A sometimes-engaging memoir of a space-travel technician that’s hampered by occasional banalities.


In this debut, Miller recounts his life on a farm just after the Great Depression and his later work on space shuttles. 

The author describes himself as a “redheaded, freckle-faced, bashful, shy stuttering kid” who grew up in Wasco, California, with parents who had emigrated from Switzerland. A “self-made historian,” he followed the events of World War II closely—he was a middle school student at the time—and he came to love studying the planes, especially the military aircraft, that he saw flying overhead. On his parents’ farm, he milked cows; he found the experience so difficult that it hardened his resolve to attend Bakersfield College. There, Miller initially struggled with depression, but things changed when he reconnected with fellow student Dorothy Alice Worley, a girl whom he’d dated in high school. They married shortly before he transferred to the University of California, Berkeley, to finish his mathematics degree, which he did, in 1953. Dorothy gave birth to the first of their eventual eight children as Miller began his career at Edwards Air Force Base in the Mojave Desert. Even his limited experience with computing in college had shown him that “Computers were the way to go,” and at the Air Force base, he worked on early computer programs to evaluate aircraft performance; he later became chief of the Technical Support Division overseeing the testing of the space shuttle. Over the course of this remembrance, Miller offers some compelling historical details and technical information, including his memories of hearing about the bombing of Pearl Harbor when he was a young boy and his encounters with early computer-programming software as an adult. He also presents intriguing tidbits from his and his spouse’s personal histories; Dorothy’s family tree, for instance, extends back to early California settlers. However, the chronology of the memoir’s first half is somewhat erratic and difficult to follow, and the second half dwells on uninteresting details at times, as when the author reproduces organizational charts from the base where he worked.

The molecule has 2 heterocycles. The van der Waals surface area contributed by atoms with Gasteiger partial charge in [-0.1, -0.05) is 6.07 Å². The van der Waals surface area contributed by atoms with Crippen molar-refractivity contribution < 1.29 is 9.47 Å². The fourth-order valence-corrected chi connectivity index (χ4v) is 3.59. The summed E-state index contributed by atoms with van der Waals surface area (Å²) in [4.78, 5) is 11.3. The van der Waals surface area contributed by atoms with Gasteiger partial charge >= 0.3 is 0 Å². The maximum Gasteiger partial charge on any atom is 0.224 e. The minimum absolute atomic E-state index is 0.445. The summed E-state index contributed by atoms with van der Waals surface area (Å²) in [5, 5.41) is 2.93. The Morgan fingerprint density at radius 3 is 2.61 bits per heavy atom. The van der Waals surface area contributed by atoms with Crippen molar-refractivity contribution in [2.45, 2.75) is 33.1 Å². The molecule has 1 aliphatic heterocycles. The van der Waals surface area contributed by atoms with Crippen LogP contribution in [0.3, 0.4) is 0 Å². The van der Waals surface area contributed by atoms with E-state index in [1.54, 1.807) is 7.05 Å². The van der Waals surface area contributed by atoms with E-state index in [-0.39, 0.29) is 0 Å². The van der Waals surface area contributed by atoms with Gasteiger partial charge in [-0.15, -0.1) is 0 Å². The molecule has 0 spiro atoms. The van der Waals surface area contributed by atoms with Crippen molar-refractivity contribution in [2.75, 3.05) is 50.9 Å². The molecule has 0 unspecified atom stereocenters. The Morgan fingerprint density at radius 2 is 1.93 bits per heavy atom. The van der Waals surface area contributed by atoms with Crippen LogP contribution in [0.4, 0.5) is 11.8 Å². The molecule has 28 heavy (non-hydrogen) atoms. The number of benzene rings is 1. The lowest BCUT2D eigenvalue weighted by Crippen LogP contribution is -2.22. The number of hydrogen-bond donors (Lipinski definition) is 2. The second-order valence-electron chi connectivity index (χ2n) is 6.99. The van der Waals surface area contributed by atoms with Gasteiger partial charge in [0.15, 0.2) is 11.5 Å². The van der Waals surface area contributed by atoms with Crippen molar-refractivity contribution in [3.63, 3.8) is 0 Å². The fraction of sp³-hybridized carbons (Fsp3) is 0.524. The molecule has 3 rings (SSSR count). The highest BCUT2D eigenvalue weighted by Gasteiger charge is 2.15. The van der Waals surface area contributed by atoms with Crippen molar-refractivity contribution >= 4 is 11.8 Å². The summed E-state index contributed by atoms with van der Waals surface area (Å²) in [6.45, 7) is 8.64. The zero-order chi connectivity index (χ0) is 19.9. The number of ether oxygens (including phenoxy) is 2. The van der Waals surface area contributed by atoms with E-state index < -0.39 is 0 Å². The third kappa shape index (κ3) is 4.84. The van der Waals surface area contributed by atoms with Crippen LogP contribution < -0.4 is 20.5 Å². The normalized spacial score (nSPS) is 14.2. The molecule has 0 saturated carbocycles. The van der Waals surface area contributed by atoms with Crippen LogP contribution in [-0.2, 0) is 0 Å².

A sometimes-engaging memoir of a space-travel technician that’s hampered by occasional banalities.

Pub Date: July 28, 2019

ISBN: 978-1-79604-836-0

Page Count: 340

Publisher: XlibrisUS

Review Posted Online: Jan. 12, 2020

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Doyle offers another lucid, inspiring chronicle of female empowerment and the rewards of self-awareness and renewal.

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More life reflections from the bestselling author on themes of societal captivity and the catharsis of personal freedom.